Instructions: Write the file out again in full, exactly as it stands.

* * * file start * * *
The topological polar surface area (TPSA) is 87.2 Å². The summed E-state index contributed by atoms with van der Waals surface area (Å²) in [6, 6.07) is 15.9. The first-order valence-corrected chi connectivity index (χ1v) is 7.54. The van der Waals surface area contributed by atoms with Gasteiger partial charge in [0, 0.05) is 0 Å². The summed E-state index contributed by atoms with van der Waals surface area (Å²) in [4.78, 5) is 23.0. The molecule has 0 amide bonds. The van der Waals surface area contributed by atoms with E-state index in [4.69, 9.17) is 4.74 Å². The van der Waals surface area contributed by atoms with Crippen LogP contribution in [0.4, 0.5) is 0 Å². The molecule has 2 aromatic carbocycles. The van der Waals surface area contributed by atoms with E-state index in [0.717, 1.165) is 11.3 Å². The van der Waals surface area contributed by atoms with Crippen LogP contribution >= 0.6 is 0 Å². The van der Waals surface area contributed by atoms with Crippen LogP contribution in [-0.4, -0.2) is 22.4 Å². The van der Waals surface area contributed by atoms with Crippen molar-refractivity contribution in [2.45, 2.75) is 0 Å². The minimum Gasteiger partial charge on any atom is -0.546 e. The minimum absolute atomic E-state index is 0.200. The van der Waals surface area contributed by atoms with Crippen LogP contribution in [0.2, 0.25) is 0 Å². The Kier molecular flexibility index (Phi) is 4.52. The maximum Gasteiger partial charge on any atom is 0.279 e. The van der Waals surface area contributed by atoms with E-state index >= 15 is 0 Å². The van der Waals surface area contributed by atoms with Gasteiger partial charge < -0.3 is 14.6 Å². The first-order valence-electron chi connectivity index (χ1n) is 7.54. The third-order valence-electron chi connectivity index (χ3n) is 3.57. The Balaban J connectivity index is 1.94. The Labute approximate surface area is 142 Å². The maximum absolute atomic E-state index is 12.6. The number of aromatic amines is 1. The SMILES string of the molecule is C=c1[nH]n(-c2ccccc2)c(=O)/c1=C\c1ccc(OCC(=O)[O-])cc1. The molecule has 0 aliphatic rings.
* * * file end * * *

The topological polar surface area (TPSA) is 87.2 Å². The summed E-state index contributed by atoms with van der Waals surface area (Å²) in [6, 6.07) is 15.9. The first-order valence-corrected chi connectivity index (χ1v) is 7.54. The van der Waals surface area contributed by atoms with Gasteiger partial charge in [0, 0.05) is 0 Å². The summed E-state index contributed by atoms with van der Waals surface area (Å²) in [4.78, 5) is 23.0. The molecule has 0 amide bonds. The van der Waals surface area contributed by atoms with E-state index in [4.69, 9.17) is 4.74 Å². The van der Waals surface area contributed by atoms with Crippen LogP contribution in [0.4, 0.5) is 0 Å². The molecule has 2 aromatic carbocycles. The van der Waals surface area contributed by atoms with E-state index in [0.717, 1.165) is 11.3 Å². The van der Waals surface area contributed by atoms with Crippen LogP contribution >= 0.6 is 0 Å². The van der Waals surface area contributed by atoms with Crippen LogP contribution in [-0.4, -0.2) is 22.4 Å². The van der Waals surface area contributed by atoms with Crippen molar-refractivity contribution in [2.45, 2.75) is 0 Å². The minimum Gasteiger partial charge on any atom is -0.546 e. The minimum absolute atomic E-state index is 0.200. The van der Waals surface area contributed by atoms with Crippen LogP contribution in [0.2, 0.25) is 0 Å². The Kier molecular flexibility index (Phi) is 4.52. The maximum Gasteiger partial charge on any atom is 0.279 e. The van der Waals surface area contributed by atoms with E-state index >= 15 is 0 Å². The van der Waals surface area contributed by atoms with Gasteiger partial charge < -0.3 is 14.6 Å². The first-order valence-electron chi connectivity index (χ1n) is 7.54. The third-order valence-electron chi connectivity index (χ3n) is 3.57. The Balaban J connectivity index is 1.94. The Labute approximate surface area is 142 Å². The maximum absolute atomic E-state index is 12.6. The number of aromatic amines is 1. The SMILES string of the molecule is C=c1[nH]n(-c2ccccc2)c(=O)/c1=C\c1ccc(OCC(=O)[O-])cc1. The molecule has 0 aliphatic rings.